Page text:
Major innovations help create stock market bubbles. The more radical the innovation, the bigger the bubble. Major innovations sometimes also help boost other industries. The advent of smartphones, for example, boosted the phenomenal growth of the app industry.
The major innovator should view the bubble it caused positively. During bubble periods, the innovator can usually raise equity capital easily, and on more favorable terms.
In business and finance, a bubble is a sudden and rapid growth in, for example, stock values. Everyone loves a company or sector during a bubble. However, often the bubble bursts.
In this context, the word ‘stocks‘ means the same as ‘shares.’ Hence the term ‘stocks and shares.’
A team of data scientists carried out an in-depth analysis of stock market bubbles and major innovations. Specifically, they looked at the period between 1825 and 2000.
Their findings show some very distinctive patterns in bubble occurrence during the 175-year period.
The researchers, from Texas and Belgium, wrote about their study and findings in the journal INFORMSPubsOnLine (citation below).
Major innovations and bubble occurrence
The researchers found bubbles in about seventy-three percent of the innovations they studied. This showed that there is a close relationship between stock market bubbles and innovation.
They also found that a bubble’s magnitude is often tied to the visibility or awareness levels of an innovation.
In other words, the more people knew about an innovation, the more likely a bubble would emerge. It was also more likely that the bubble would be a major one.
Major innovations not only factor
However, awareness and major innovations are on the only factors that drive stock market bubbles.
The more ‘radical’ an innovation was, the more likely it would boost the clout of that innovation in the marketplace. We call this the ‘indirect network effect.’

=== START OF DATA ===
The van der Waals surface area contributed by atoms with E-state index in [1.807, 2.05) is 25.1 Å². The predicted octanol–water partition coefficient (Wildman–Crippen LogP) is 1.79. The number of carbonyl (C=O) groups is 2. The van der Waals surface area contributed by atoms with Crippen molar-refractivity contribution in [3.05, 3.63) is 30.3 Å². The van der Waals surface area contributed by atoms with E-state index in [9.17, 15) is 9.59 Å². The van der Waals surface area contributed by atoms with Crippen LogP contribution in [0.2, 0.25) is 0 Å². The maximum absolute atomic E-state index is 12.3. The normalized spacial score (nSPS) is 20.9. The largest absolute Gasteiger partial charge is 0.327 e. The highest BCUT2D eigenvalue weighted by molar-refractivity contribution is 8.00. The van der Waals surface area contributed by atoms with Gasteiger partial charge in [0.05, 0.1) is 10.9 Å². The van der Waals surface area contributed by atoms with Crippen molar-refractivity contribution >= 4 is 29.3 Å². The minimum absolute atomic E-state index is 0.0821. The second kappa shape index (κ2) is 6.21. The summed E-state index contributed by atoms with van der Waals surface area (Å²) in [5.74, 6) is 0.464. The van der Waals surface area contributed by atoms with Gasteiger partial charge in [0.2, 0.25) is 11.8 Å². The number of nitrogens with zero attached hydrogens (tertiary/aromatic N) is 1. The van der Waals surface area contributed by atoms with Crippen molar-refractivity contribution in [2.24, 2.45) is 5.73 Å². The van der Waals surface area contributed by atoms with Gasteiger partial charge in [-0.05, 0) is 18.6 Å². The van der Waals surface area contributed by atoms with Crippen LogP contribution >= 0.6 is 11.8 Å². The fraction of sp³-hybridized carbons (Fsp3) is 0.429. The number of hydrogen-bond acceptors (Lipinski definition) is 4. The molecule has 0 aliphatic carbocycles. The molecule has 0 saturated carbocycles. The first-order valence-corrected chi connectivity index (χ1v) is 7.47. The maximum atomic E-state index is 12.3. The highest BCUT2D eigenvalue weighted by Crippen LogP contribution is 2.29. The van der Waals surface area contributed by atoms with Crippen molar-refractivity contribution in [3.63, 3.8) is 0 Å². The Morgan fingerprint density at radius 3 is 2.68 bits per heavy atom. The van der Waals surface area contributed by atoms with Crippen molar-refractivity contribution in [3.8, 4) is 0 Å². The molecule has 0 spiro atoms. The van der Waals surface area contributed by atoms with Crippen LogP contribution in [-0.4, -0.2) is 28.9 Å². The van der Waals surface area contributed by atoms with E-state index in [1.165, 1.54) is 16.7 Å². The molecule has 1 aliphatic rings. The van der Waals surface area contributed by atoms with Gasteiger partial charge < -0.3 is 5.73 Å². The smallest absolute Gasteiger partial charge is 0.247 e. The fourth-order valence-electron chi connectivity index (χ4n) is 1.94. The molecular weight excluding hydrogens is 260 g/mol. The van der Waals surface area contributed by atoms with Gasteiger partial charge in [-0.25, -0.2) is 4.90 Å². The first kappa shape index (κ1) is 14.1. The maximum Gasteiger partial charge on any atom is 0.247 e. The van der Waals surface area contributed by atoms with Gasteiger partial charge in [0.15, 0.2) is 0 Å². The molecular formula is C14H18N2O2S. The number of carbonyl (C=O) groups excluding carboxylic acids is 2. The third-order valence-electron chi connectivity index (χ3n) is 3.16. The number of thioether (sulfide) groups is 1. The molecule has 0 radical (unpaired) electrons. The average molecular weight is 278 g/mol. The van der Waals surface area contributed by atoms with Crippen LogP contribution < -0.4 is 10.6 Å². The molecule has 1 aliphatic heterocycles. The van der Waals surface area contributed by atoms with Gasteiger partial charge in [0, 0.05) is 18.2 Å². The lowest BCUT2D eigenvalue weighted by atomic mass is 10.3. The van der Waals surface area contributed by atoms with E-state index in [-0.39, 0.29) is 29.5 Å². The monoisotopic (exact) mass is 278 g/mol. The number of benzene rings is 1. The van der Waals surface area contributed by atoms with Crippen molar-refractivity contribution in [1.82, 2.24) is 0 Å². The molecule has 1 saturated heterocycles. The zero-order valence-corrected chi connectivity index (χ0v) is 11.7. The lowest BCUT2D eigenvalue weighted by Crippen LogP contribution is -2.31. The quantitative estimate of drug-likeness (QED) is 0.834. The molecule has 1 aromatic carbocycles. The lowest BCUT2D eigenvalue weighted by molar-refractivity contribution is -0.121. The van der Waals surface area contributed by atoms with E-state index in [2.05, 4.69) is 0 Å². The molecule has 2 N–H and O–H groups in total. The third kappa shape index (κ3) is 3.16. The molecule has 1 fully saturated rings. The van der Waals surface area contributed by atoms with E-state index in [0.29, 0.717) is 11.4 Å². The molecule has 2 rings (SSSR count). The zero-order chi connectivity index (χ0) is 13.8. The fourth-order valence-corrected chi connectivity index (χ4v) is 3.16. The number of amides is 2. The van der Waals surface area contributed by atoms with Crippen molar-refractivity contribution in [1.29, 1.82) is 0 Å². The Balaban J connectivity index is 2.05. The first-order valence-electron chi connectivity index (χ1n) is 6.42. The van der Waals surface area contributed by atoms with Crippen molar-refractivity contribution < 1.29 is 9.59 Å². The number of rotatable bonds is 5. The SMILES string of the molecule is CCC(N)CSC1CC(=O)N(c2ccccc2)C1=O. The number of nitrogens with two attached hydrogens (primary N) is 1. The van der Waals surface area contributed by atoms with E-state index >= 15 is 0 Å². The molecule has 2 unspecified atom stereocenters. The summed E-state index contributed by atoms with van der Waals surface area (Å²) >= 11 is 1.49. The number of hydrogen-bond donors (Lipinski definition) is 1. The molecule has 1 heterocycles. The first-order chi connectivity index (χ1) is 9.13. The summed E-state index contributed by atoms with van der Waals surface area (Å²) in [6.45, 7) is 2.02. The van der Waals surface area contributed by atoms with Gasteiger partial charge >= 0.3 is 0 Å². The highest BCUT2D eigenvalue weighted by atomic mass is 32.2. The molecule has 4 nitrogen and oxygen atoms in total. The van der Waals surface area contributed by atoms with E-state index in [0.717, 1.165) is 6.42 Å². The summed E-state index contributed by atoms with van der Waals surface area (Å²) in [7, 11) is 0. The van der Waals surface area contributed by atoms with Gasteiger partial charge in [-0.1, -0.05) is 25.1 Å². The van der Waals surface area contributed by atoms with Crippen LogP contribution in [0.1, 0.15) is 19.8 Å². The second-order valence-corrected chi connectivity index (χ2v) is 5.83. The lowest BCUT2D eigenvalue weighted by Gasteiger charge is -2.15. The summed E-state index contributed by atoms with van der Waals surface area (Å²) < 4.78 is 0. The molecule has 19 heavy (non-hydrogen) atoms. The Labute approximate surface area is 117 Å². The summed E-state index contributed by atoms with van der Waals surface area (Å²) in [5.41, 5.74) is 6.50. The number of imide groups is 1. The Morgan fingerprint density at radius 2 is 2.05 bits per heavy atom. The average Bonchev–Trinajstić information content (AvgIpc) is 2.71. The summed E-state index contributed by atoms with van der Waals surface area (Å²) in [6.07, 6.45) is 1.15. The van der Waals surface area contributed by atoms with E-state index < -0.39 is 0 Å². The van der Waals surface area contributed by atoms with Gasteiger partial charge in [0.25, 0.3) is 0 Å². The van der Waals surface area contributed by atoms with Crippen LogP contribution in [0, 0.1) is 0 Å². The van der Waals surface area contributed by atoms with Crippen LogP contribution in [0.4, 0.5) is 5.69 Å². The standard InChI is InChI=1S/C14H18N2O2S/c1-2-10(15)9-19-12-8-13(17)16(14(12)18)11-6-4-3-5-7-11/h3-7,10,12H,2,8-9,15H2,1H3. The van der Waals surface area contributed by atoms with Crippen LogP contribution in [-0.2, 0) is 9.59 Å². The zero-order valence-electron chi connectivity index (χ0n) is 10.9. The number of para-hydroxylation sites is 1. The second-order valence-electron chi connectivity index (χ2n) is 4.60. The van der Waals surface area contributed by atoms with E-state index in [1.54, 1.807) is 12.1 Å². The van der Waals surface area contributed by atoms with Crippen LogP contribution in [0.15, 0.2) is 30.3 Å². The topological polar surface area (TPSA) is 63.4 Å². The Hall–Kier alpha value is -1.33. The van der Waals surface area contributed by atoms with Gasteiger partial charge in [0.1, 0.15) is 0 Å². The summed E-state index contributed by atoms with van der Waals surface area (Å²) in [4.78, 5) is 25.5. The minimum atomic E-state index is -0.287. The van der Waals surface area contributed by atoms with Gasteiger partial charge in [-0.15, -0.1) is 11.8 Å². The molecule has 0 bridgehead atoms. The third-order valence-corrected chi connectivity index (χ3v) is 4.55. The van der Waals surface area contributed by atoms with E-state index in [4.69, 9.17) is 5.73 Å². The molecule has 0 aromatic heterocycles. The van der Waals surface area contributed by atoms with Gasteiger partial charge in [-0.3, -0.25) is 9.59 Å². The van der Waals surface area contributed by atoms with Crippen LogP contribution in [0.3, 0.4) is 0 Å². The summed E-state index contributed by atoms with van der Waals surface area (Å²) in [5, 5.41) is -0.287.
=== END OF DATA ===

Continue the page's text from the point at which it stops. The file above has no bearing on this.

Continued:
In this context, the term ‘marketplace‘ means the same as ‘market‘ in its abstract sense.
That is why, during bubble periods, companies can raise more equity capital than during other periods. New capital is also linked to stronger and faster increased awareness of the major innovation.
This continues being the case even after the bubble bursts.
Major innovations – stock performance
Ultimately, stocks of innovating companies outperform the overall market throughout the bubble’s lifespan.
This suggests that major innovations add value not only to the company but also to the large economy. They add value in spite of the presence of bubbles.
Co-author, Sorin Sorescu said:
“While some of our findings provide a retrospective look at stock market activity over 175 years, and prior to the continued innovations we’ve seen the past 18 years, one realization for us has been that traditional financial economics may not have viewed innovation with enough specificity.”
Alina Sorescu added:
“A good deal of literature in financial economics on stock market bubble activity tends to view innovation as something generated by an aggregate production function.”
“What it doesn’t do is approach innovation as a collection of products with distinct characteristics. Studies in this area rarely incorporate a formal statistical measurement of market bubbles.”
“Instead they rely on hindsight analysis of stock price fluctuations with little attempt to link those movements to specific innovations.”
Alina and Sorin Sorescu are from Mays Business School at Texas A&M University.
Using statistical tests to measure bubbles
The authors claim that their study is the first to look at bubble occurrence in association with a large set of specific innovations. These innovations appeared over a period of almost two centuries. It was also the first study to use statistical tests to measure bubbles.
Alina Sorescu added:
“We are also the first to show that firms can benefit from bubbles driven by innovation. This is in contrast to the conventional thinking that bubbles are detrimental, i.e., that the have few, if any, positive effects.”
Bart Devoldere from the Vlerick Business School in The Hague, The Netherlands, and Will Armstrong from the Rawls College of Business at Texas Tech University, were also co-authors.
‘Two Centuries of Innovations and Stock Market Bubbles,’ Alina Sorescu, Sorin M. Sorescu, Will J. Armstrong and Bart Devoldere. INFORMSPubsOnline. Published Online: 16 Jul 2018. DOI: https://doi.org/10.1287/mksc.2018.1095.